On Monday night, Rob Manfred announced his intention to unilaterally implement a schedule, as is his right, for the shortened 2020 Major League Baseball season, ending a torturous negotiation process that ultimately proved fruitless. Here’s betting you have some questions about where things stand now. Here are some answers:
Q: So we’re good to go? I can pull my Aurelio Lopez jersey out of storage and get ready to watch some baseball?
A: Almost, almost. By 5 o’clock Eastern time this afternoon, the players must inform the owners whether they’ll be able to report to spring training by July 1 and whether they’ll sign off on the health and safety protocols that both sides have discussed at length. The expectation is that both will happen, although let’s not assume anything after all that has transpired.
Q: When you talk about being “able to report to spring training by July 1,” what happens if a certain player — say, an international player who returned home during the shutdown — can’t get there by then?
A: No biggie. As long as most of the players are ready by the 1st. Although keep in mind that no one will take the field unless he tests negative for COVID.
Q: How will the schedule work over 60 games? Will they maintain the traditional divisions?
A: Yes, the traditional divisions will be intact. Teams will stay within their regions, meaning that the Yankees and the Mets will compete against clubs only in the two East divisions. To get to 60 games, a logical breakdown would be 10 games against each of the four teams in your own division, for a total of 40, and then four games against each of the five teams in the corresponding division from the other league, for a total of 20.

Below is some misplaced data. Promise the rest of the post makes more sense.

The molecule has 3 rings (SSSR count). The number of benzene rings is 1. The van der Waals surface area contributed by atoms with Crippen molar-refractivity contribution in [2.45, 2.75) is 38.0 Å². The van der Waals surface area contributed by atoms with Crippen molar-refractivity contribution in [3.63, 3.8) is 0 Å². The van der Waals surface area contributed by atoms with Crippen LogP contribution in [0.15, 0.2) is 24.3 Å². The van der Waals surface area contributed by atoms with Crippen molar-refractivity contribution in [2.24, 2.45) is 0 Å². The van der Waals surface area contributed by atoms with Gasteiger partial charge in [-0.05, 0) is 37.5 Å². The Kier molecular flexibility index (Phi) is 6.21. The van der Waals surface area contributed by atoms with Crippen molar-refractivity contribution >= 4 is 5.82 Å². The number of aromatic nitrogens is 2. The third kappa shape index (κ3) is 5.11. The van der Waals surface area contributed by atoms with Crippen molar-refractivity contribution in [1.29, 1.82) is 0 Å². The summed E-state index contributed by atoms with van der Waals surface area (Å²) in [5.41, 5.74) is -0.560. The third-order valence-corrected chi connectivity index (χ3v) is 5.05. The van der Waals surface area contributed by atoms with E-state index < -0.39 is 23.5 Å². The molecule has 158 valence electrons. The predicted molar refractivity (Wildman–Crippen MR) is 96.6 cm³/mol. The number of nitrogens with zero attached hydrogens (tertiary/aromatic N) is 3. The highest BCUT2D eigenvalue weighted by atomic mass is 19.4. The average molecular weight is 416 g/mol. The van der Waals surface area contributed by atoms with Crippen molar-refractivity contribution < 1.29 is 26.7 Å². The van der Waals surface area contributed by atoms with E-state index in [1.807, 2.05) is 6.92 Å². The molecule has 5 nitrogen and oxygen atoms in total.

Q: Will there be a trade deadline?
A: Yes. The actual date won’t be established until the schedule has completed, but it obviously won’t be the traditional July 31, which would be a mere week into this season.
Q: Will there be the typical post-season awards like Most Valuable Player, Cy Young, et al.?
A: That’s in the hands of the Baseball Writers Association of America. I see no reason why we wouldn’t grant those as long as the season actually concludes.
Q: What are the odds that the season actually concludes?
A: Let’s generously put them at 20 percent.
Q: So in the wake of a brain-melting near-month of petty acrimony amidst one of the most challenging times in our country’s history, did either side actually prevail?
A: The players won by a score of -10,000 to -15,000, which is to say that while both lost big, at least the players galvanized like we haven’t seen in a generation and, anecdotally speaking, captured far more public support than they had in previous disputes. Whether this extremely modest victory can lead to tangible gains for the players in the next round of collective bargaining remains to be seen.